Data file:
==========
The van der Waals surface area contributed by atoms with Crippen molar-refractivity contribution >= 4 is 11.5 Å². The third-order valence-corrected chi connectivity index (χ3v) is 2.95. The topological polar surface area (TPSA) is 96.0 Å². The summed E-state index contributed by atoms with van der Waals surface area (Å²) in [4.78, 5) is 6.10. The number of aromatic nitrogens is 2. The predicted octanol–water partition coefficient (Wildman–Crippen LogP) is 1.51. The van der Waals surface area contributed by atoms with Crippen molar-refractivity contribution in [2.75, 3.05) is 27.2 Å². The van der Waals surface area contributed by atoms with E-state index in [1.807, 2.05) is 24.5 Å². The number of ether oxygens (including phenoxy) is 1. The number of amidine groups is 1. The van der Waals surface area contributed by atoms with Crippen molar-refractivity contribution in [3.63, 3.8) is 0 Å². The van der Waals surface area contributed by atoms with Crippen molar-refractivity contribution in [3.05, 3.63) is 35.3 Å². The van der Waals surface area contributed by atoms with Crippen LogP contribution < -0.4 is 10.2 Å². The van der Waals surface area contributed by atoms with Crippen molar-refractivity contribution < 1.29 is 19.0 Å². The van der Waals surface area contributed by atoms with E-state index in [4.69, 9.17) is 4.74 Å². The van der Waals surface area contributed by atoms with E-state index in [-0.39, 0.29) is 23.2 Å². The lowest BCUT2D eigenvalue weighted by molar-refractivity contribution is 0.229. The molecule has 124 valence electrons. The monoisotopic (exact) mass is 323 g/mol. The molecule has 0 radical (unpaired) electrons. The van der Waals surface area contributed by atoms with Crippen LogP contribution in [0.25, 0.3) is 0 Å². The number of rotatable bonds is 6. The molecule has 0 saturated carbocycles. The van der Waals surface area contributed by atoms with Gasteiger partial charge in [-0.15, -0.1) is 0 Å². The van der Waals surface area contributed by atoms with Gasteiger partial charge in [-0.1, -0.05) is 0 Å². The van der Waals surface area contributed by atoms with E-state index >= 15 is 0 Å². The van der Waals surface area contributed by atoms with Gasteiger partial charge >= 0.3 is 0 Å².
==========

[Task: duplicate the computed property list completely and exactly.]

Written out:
The van der Waals surface area contributed by atoms with Crippen molar-refractivity contribution >= 4 is 11.5 Å². The third-order valence-corrected chi connectivity index (χ3v) is 2.95. The topological polar surface area (TPSA) is 96.0 Å². The summed E-state index contributed by atoms with van der Waals surface area (Å²) in [4.78, 5) is 6.10. The number of aromatic nitrogens is 2. The predicted octanol–water partition coefficient (Wildman–Crippen LogP) is 1.51. The van der Waals surface area contributed by atoms with Crippen molar-refractivity contribution in [2.75, 3.05) is 27.2 Å². The van der Waals surface area contributed by atoms with E-state index in [1.807, 2.05) is 24.5 Å². The number of ether oxygens (including phenoxy) is 1. The number of amidine groups is 1. The van der Waals surface area contributed by atoms with Crippen molar-refractivity contribution in [3.63, 3.8) is 0 Å². The van der Waals surface area contributed by atoms with Crippen molar-refractivity contribution in [3.05, 3.63) is 35.3 Å². The van der Waals surface area contributed by atoms with Crippen LogP contribution < -0.4 is 10.2 Å². The van der Waals surface area contributed by atoms with Crippen molar-refractivity contribution < 1.29 is 19.0 Å². The van der Waals surface area contributed by atoms with E-state index in [4.69, 9.17) is 4.74 Å². The van der Waals surface area contributed by atoms with E-state index in [-0.39, 0.29) is 23.2 Å². The lowest BCUT2D eigenvalue weighted by molar-refractivity contribution is 0.229. The molecule has 124 valence electrons. The monoisotopic (exact) mass is 323 g/mol. The molecule has 0 radical (unpaired) electrons. The van der Waals surface area contributed by atoms with Crippen LogP contribution in [0.25, 0.3) is 0 Å². The number of rotatable bonds is 6. The molecule has 0 saturated carbocycles. The van der Waals surface area contributed by atoms with Gasteiger partial charge in [-0.15, -0.1) is 0 Å². The van der Waals surface area contributed by atoms with Gasteiger partial charge in [-0.1, -0.05) is 0 Å². The van der Waals surface area contributed by atoms with E-state index >= 15 is 0 Å². The van der Waals surface area contributed by atoms with Gasteiger partial charge >= 0.3 is 0 Å².